“When considering the structuring of the sale campaign, a key priority of Hancock was to ensure that all potential buyers were given the opportunity to visit the properties. The high quality of these properties after investment by Hancock and its management under its ownership was evident in the level of interest received and the feedback from multiple parties that visited the properties, praising the status of the properties and the condition of the cattle.
This positive interest was reflected in a strong level of offers being received, with the result of several Australian farming families having been successful in acquiring these stations and expanding their enterprises.
“It is exciting to see such a strong level of confidence and willingness to invest in the future of northern Australian beef production from such successful and well-credentialled Australian family owned businesses,” Mr Russo said.
A Hancock Agriculture spokesperson said the result was an excellent outcome which had ensured that the stations will continue to be operated under good, experienced stewardship by quality industry participants.
Riveren, Inverway still on the market
Hancock properties remaining for sale comprise Riveren and Inverway Stations in the Victoria River District of the NT.
These adjoining properties were developed by the Underwood family which moved to the NT in the 1950s. Typical of the region, the properties feature open black soil plains with a variety of pastures and grasses in the red country. Both enjoy an abundance of reliable water. Hancock bought the 550,000ha aggregation including around 40,000 head of cattle in 2016 from Indonesia’s Japfa Santori.
Since acquisition, Hancock Agriculture had invested significantly in improving all infrastructure, with a particular focus on water storage and distribution, cattle yards, cattle handling infrastructure and connectivity and communications systems, as well as improving the herd through genetic refinement and management and changing the culture to focus on animal welfare.
“Our vendor (Hancock) remains flexible in its approach to the Riveren and Inverway aggregation sale, which would also function well if operated separately,” Mr Russo said.
There are several investors currently engaged in the sale process who are motivated to acquire all or part of the aggregation, should a lease arrangement be agreed with a suitably qualified counterparty over all or part of the combined stations, he said.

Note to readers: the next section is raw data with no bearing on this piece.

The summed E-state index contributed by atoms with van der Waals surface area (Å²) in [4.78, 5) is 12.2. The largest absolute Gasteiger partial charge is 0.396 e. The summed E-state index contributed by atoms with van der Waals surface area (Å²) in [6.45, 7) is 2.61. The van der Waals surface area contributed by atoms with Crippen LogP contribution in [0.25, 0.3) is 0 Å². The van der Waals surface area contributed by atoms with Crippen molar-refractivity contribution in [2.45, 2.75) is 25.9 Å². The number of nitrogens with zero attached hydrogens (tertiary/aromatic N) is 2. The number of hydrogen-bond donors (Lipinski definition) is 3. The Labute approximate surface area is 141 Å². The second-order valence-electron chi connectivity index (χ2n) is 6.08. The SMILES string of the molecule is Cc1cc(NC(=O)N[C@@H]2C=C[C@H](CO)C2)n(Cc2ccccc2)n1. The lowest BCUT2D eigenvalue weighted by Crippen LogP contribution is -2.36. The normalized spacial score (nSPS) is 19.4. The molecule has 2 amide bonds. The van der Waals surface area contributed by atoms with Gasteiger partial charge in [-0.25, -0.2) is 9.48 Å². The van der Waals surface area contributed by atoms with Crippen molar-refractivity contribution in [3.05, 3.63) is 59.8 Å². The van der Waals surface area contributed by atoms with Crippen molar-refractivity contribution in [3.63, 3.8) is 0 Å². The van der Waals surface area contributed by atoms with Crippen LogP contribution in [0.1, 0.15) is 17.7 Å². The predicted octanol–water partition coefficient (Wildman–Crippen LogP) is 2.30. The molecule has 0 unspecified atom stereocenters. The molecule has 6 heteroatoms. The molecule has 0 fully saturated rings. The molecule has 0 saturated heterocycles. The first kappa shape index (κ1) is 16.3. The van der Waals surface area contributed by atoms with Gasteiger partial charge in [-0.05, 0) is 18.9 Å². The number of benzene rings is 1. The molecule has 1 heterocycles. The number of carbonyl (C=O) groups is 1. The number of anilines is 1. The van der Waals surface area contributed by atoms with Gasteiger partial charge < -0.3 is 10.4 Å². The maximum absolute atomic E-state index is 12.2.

“The assets therefore remain available to purchase, either as a single property or separately,” Mr Russo said.
The herd on Riveren and Inverway had performed well this season and reflected the investment made by Hancock Agriculture, together with the excellent season.
“While our vendor remains welcoming of proposals and motivated to complete a sale, they are not pressed to do so,” he said.
Hancock Agriculture said it intends to retain and grow its remaining substantial portfolio, which includes operations in Queensland, South Australia, New South Wales, west Australia and the Northern Territory.
“Across these operations, Hancock will continue to be an Australian agricultural industry leader in the application of innovative technology, and in identifying and incorporating ways to continue to improve employee safety and animal welfare. Hancock will continue to invest in its numerous cattle stations, maintaining its management basis, “happy healthy cattle are the best cattle” and strategically targeting technical and other improvements,” the company statement said.
Hancock’s east coast Wagyu operations, which currently form the largest Fullblood and Purebred Wagyu herd in the world, would continue to grow through additional production and broadacre cropping properties.
The company’s multiple branded premium beef product lines, including 2GR Wagyu are sold both domestically and internationally.
Through its majority ownership in the iconic S. Kidman and Co Pty Ltd, there is a focus on improving productivity through genetic improvement and expanding its backgrounding and feeding capacity to deliver a range of branded beef grain fed and grass-fed products.